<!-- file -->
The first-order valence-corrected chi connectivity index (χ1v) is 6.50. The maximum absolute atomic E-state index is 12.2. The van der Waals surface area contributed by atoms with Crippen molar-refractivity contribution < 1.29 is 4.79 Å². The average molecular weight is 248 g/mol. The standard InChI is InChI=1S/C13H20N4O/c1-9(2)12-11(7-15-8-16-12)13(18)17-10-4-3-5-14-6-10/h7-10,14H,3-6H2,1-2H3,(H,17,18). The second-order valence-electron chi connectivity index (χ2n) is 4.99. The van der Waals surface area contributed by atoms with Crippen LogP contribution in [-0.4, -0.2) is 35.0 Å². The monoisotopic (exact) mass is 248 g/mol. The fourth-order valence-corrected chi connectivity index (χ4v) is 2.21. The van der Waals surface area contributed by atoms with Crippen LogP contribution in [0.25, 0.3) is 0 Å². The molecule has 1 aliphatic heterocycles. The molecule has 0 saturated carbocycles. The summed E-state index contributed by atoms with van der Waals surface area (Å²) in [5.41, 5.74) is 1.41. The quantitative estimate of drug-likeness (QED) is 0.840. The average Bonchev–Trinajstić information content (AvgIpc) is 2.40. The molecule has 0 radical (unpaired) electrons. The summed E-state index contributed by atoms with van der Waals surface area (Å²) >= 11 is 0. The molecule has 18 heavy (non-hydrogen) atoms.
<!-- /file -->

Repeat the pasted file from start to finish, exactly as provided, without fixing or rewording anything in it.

The first-order valence-corrected chi connectivity index (χ1v) is 6.50. The maximum absolute atomic E-state index is 12.2. The van der Waals surface area contributed by atoms with Crippen molar-refractivity contribution < 1.29 is 4.79 Å². The average molecular weight is 248 g/mol. The standard InChI is InChI=1S/C13H20N4O/c1-9(2)12-11(7-15-8-16-12)13(18)17-10-4-3-5-14-6-10/h7-10,14H,3-6H2,1-2H3,(H,17,18). The second-order valence-electron chi connectivity index (χ2n) is 4.99. The van der Waals surface area contributed by atoms with Crippen LogP contribution in [-0.4, -0.2) is 35.0 Å². The monoisotopic (exact) mass is 248 g/mol. The fourth-order valence-corrected chi connectivity index (χ4v) is 2.21. The van der Waals surface area contributed by atoms with Crippen LogP contribution in [0.25, 0.3) is 0 Å². The molecule has 1 aliphatic heterocycles. The molecule has 0 saturated carbocycles. The summed E-state index contributed by atoms with van der Waals surface area (Å²) in [5.41, 5.74) is 1.41. The quantitative estimate of drug-likeness (QED) is 0.840. The average Bonchev–Trinajstić information content (AvgIpc) is 2.40. The molecule has 0 radical (unpaired) electrons. The summed E-state index contributed by atoms with van der Waals surface area (Å²) >= 11 is 0. The molecule has 18 heavy (non-hydrogen) atoms.